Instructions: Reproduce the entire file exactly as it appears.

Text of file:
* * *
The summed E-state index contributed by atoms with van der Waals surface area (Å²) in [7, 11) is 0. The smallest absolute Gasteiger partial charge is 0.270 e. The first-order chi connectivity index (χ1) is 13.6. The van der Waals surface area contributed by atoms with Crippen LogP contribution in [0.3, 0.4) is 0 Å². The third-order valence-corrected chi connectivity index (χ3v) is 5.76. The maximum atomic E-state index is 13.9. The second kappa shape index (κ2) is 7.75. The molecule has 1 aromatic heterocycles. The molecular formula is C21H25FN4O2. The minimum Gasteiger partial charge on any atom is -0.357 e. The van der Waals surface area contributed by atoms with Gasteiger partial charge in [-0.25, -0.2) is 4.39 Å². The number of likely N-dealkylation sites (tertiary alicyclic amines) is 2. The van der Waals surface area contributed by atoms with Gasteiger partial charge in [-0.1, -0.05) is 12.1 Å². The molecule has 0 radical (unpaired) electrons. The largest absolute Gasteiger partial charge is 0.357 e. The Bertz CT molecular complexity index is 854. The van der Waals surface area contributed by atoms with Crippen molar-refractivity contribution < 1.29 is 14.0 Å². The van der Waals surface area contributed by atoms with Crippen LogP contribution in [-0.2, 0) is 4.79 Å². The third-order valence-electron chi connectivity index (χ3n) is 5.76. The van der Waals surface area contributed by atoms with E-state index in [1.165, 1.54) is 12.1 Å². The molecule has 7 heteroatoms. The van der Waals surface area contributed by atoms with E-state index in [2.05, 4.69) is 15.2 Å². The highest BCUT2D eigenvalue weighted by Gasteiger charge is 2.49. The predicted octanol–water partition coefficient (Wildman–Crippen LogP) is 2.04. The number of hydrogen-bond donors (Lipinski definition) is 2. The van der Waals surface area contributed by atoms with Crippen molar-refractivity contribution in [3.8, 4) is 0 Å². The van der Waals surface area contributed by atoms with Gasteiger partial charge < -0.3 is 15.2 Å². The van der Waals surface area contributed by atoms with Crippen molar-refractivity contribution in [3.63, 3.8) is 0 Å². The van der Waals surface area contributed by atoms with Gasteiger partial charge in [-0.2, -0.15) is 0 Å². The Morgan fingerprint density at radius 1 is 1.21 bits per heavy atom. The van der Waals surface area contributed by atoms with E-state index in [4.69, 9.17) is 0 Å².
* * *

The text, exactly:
The summed E-state index contributed by atoms with van der Waals surface area (Å²) in [7, 11) is 0. The smallest absolute Gasteiger partial charge is 0.270 e. The first-order chi connectivity index (χ1) is 13.6. The van der Waals surface area contributed by atoms with Crippen LogP contribution in [0.3, 0.4) is 0 Å². The third-order valence-corrected chi connectivity index (χ3v) is 5.76. The maximum atomic E-state index is 13.9. The second kappa shape index (κ2) is 7.75. The molecule has 1 aromatic heterocycles. The molecular formula is C21H25FN4O2. The minimum Gasteiger partial charge on any atom is -0.357 e. The van der Waals surface area contributed by atoms with Gasteiger partial charge in [-0.25, -0.2) is 4.39 Å². The number of likely N-dealkylation sites (tertiary alicyclic amines) is 2. The van der Waals surface area contributed by atoms with Gasteiger partial charge in [-0.1, -0.05) is 12.1 Å². The molecule has 0 radical (unpaired) electrons. The largest absolute Gasteiger partial charge is 0.357 e. The Bertz CT molecular complexity index is 854. The van der Waals surface area contributed by atoms with Crippen molar-refractivity contribution < 1.29 is 14.0 Å². The van der Waals surface area contributed by atoms with Crippen LogP contribution in [-0.2, 0) is 4.79 Å². The third-order valence-electron chi connectivity index (χ3n) is 5.76. The van der Waals surface area contributed by atoms with E-state index in [1.165, 1.54) is 12.1 Å². The molecule has 7 heteroatoms. The van der Waals surface area contributed by atoms with E-state index in [2.05, 4.69) is 15.2 Å². The highest BCUT2D eigenvalue weighted by Gasteiger charge is 2.49. The predicted octanol–water partition coefficient (Wildman–Crippen LogP) is 2.04. The number of hydrogen-bond donors (Lipinski definition) is 2. The van der Waals surface area contributed by atoms with Crippen molar-refractivity contribution in [3.8, 4) is 0 Å². The van der Waals surface area contributed by atoms with Gasteiger partial charge < -0.3 is 15.2 Å². The van der Waals surface area contributed by atoms with Crippen molar-refractivity contribution in [3.63, 3.8) is 0 Å². The van der Waals surface area contributed by atoms with Gasteiger partial charge in [-0.2, -0.15) is 0 Å². The Morgan fingerprint density at radius 1 is 1.21 bits per heavy atom. The van der Waals surface area contributed by atoms with E-state index in [4.69, 9.17) is 0 Å².